Khaled Beydoun writes: On the morning of 19 April 1995, the Federal Building in Oklahoma City was rocked by a bomb. The domestic terrorist attack killed 168 people and injured 680 more. Minutes after, media reports speculated that “Islamic extremists” or “Arab radicals” were the culprits.
Ninety minutes after the explosions, Timothy McVeigh – a white, Christian male – was arrested and later linked to the attack. There had been no evidence to support the idea Muslims had anything to do with the bombing.
Despite people with similar ideologies to McVeigh were responsible for the majority of domestic terrorist attacks in 1995 – a figure still true today – the legislation that followed the Oklahoma city bombing did not place its focus there.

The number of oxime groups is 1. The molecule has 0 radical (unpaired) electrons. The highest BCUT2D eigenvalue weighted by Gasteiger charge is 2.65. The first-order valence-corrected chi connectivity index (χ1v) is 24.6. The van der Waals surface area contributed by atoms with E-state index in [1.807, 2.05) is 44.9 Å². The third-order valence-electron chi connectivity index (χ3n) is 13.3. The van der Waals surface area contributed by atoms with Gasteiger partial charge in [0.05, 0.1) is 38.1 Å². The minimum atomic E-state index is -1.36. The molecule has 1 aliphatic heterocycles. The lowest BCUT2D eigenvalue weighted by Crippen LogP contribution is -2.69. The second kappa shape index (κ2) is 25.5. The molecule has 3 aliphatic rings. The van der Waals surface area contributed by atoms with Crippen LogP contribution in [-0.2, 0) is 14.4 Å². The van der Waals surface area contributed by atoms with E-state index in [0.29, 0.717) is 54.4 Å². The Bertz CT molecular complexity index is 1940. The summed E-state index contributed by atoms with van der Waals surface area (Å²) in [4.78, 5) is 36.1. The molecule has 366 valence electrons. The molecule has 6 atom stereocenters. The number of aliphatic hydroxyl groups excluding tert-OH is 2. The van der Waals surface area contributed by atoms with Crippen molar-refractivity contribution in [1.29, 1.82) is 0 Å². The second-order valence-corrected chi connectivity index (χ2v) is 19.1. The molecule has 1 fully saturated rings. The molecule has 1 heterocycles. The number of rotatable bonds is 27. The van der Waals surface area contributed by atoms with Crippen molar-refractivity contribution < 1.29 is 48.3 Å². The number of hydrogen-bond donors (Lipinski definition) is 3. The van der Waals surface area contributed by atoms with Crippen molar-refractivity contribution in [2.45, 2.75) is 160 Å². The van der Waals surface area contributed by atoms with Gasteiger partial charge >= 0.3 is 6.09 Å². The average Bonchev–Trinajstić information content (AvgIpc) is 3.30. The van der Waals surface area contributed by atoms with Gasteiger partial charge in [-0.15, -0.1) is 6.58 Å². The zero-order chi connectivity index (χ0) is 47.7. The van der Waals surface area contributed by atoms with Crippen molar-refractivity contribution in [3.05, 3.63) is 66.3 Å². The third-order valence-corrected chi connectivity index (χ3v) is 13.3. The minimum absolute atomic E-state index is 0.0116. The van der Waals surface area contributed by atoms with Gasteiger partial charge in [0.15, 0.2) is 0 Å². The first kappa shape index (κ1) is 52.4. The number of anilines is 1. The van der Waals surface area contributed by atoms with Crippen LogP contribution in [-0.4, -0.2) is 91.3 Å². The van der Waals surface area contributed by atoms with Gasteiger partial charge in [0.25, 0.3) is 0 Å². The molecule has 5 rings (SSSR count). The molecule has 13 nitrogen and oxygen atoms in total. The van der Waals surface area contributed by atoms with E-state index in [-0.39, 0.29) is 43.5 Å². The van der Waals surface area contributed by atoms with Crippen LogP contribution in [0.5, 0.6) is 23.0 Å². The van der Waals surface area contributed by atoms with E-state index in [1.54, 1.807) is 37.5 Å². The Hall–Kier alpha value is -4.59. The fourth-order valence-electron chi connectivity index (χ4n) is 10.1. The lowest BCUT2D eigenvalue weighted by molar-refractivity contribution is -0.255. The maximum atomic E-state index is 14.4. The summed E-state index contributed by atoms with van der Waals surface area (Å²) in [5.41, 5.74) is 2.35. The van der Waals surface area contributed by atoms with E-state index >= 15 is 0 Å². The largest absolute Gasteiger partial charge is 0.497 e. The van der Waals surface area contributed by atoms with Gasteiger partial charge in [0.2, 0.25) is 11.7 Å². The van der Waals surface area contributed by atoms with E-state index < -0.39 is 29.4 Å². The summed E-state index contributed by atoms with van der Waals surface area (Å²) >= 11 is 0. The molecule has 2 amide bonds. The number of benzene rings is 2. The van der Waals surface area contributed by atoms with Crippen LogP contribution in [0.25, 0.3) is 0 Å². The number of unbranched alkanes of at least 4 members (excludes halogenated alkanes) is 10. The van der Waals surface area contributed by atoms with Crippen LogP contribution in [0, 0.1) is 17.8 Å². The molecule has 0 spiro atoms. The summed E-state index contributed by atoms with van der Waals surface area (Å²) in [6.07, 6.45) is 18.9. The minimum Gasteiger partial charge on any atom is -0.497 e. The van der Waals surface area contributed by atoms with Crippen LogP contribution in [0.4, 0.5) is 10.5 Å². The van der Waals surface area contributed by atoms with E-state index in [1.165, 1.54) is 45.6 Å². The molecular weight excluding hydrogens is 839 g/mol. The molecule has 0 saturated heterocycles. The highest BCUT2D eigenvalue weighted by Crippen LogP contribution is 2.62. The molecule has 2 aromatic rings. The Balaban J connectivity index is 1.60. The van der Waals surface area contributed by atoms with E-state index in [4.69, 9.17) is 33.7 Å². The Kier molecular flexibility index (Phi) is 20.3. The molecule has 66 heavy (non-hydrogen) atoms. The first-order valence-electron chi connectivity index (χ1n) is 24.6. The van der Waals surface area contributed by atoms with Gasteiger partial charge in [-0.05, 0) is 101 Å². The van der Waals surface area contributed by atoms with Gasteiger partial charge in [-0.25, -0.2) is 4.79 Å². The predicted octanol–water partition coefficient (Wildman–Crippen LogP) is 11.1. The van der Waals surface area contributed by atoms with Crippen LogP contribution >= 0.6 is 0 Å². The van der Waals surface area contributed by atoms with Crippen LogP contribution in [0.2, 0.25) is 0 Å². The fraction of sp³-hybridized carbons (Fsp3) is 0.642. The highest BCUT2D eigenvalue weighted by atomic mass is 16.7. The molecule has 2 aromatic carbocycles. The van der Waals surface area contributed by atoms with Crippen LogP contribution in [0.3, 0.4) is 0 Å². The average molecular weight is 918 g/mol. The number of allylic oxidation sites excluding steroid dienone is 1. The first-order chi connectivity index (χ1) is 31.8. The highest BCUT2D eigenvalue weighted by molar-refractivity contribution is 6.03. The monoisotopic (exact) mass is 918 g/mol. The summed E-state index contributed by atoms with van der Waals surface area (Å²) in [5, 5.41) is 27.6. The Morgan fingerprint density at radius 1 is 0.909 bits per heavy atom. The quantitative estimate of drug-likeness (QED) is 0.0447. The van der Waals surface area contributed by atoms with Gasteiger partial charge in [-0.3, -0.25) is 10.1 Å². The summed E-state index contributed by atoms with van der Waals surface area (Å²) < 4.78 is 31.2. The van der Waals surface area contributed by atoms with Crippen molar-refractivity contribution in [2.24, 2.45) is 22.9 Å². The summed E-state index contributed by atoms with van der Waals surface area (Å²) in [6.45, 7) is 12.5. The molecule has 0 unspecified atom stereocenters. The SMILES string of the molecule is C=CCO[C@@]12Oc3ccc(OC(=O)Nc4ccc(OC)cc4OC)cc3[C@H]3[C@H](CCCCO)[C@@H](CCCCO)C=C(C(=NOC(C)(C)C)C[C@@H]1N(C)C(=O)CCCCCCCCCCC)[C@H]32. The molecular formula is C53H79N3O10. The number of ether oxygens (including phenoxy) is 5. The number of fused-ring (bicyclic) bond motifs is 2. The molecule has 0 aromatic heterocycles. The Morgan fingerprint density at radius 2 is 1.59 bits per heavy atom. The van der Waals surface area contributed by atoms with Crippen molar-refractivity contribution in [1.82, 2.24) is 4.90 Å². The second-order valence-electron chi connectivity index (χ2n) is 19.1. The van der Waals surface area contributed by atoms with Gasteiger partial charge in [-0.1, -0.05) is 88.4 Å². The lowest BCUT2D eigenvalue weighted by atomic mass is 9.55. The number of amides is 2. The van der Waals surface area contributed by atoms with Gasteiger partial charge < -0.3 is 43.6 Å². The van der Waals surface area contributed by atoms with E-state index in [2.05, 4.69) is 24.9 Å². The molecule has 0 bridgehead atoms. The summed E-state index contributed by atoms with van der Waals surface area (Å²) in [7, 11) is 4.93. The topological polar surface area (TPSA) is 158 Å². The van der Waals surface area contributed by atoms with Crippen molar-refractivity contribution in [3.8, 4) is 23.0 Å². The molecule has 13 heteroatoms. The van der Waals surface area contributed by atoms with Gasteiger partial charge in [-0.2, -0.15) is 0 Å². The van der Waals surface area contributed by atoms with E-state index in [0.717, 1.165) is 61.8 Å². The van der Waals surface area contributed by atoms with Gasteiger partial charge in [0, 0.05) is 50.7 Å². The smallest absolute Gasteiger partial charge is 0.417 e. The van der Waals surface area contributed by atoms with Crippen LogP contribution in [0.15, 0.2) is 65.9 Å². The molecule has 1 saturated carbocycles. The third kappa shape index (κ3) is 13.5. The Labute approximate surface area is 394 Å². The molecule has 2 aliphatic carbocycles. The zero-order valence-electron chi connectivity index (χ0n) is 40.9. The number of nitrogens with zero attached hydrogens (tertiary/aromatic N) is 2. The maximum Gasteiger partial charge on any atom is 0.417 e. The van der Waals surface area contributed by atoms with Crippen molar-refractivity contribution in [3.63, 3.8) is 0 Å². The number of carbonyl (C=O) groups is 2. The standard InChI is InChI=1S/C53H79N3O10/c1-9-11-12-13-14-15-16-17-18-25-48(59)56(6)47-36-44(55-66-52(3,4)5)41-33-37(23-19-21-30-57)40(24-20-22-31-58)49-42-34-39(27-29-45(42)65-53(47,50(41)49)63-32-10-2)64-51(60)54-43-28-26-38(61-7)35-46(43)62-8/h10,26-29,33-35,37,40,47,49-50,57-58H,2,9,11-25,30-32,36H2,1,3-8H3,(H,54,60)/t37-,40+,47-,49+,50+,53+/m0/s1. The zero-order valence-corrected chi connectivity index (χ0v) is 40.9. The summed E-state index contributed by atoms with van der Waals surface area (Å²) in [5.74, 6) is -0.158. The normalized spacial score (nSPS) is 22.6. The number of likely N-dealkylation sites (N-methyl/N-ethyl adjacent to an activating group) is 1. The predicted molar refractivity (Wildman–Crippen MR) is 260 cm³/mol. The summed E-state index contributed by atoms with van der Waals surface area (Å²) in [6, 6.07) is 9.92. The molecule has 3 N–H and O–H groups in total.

The Antiterrorism and Effective Death Penalty Act of 1996 (AEDPA) was the beginning of policing of Muslim subjects and communities. One part of this legislation led to the disparate investigation of Muslim American political and social activity, while another led to the deportation of Muslims with links – real or fictive – to terrorist activity.
This policing was broadened and intensified after the 9/11 terrorists attacks. More recently, US Homeland Security’s Countering Violent Extremism (CVE) programme, as well as political demagoguery, further expands the suspicious focus on Muslims. [Continue reading…]